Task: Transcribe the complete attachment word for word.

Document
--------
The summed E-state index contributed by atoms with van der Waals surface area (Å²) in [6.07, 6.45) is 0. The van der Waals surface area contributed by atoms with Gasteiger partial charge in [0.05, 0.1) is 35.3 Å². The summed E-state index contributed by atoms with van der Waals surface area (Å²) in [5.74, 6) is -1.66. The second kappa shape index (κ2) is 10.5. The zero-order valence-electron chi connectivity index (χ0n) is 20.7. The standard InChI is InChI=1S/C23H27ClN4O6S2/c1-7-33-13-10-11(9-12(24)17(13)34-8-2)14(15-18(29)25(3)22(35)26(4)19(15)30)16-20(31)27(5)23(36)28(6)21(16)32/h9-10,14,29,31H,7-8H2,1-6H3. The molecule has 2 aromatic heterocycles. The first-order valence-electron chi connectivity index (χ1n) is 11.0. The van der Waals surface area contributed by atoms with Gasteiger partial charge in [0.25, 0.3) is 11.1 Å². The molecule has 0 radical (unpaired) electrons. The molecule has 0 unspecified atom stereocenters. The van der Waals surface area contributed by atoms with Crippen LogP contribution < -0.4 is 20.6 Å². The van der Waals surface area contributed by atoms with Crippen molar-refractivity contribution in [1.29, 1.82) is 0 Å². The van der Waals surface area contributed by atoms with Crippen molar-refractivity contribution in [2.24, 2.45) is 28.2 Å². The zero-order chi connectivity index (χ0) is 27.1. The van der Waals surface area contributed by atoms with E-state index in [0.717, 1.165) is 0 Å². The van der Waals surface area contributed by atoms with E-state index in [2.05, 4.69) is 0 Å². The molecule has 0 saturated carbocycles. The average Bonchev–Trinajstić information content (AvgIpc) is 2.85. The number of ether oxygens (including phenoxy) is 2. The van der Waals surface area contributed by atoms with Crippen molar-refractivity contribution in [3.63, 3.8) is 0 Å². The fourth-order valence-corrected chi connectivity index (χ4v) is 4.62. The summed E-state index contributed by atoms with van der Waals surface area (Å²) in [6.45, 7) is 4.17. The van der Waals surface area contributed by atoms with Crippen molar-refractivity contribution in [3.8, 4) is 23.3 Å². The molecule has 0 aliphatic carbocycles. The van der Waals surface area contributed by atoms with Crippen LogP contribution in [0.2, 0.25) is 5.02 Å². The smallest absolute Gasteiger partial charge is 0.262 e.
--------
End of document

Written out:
The summed E-state index contributed by atoms with van der Waals surface area (Å²) in [6.07, 6.45) is 0. The van der Waals surface area contributed by atoms with Gasteiger partial charge in [0.05, 0.1) is 35.3 Å². The summed E-state index contributed by atoms with van der Waals surface area (Å²) in [5.74, 6) is -1.66. The second kappa shape index (κ2) is 10.5. The zero-order valence-electron chi connectivity index (χ0n) is 20.7. The standard InChI is InChI=1S/C23H27ClN4O6S2/c1-7-33-13-10-11(9-12(24)17(13)34-8-2)14(15-18(29)25(3)22(35)26(4)19(15)30)16-20(31)27(5)23(36)28(6)21(16)32/h9-10,14,29,31H,7-8H2,1-6H3. The molecule has 2 aromatic heterocycles. The first-order valence-electron chi connectivity index (χ1n) is 11.0. The van der Waals surface area contributed by atoms with Gasteiger partial charge in [0.25, 0.3) is 11.1 Å². The molecule has 0 radical (unpaired) electrons. The molecule has 0 unspecified atom stereocenters. The van der Waals surface area contributed by atoms with Crippen LogP contribution < -0.4 is 20.6 Å². The van der Waals surface area contributed by atoms with Crippen molar-refractivity contribution in [1.29, 1.82) is 0 Å². The van der Waals surface area contributed by atoms with Crippen molar-refractivity contribution in [2.24, 2.45) is 28.2 Å². The zero-order chi connectivity index (χ0) is 27.1. The van der Waals surface area contributed by atoms with E-state index in [0.717, 1.165) is 0 Å². The van der Waals surface area contributed by atoms with E-state index in [2.05, 4.69) is 0 Å². The molecule has 0 saturated carbocycles. The average Bonchev–Trinajstić information content (AvgIpc) is 2.85. The number of ether oxygens (including phenoxy) is 2. The van der Waals surface area contributed by atoms with Crippen molar-refractivity contribution in [3.63, 3.8) is 0 Å². The fourth-order valence-corrected chi connectivity index (χ4v) is 4.62. The summed E-state index contributed by atoms with van der Waals surface area (Å²) in [6.45, 7) is 4.17. The van der Waals surface area contributed by atoms with Crippen molar-refractivity contribution in [3.8, 4) is 23.3 Å². The molecule has 0 aliphatic carbocycles. The van der Waals surface area contributed by atoms with Crippen LogP contribution in [0.2, 0.25) is 5.02 Å². The smallest absolute Gasteiger partial charge is 0.262 e.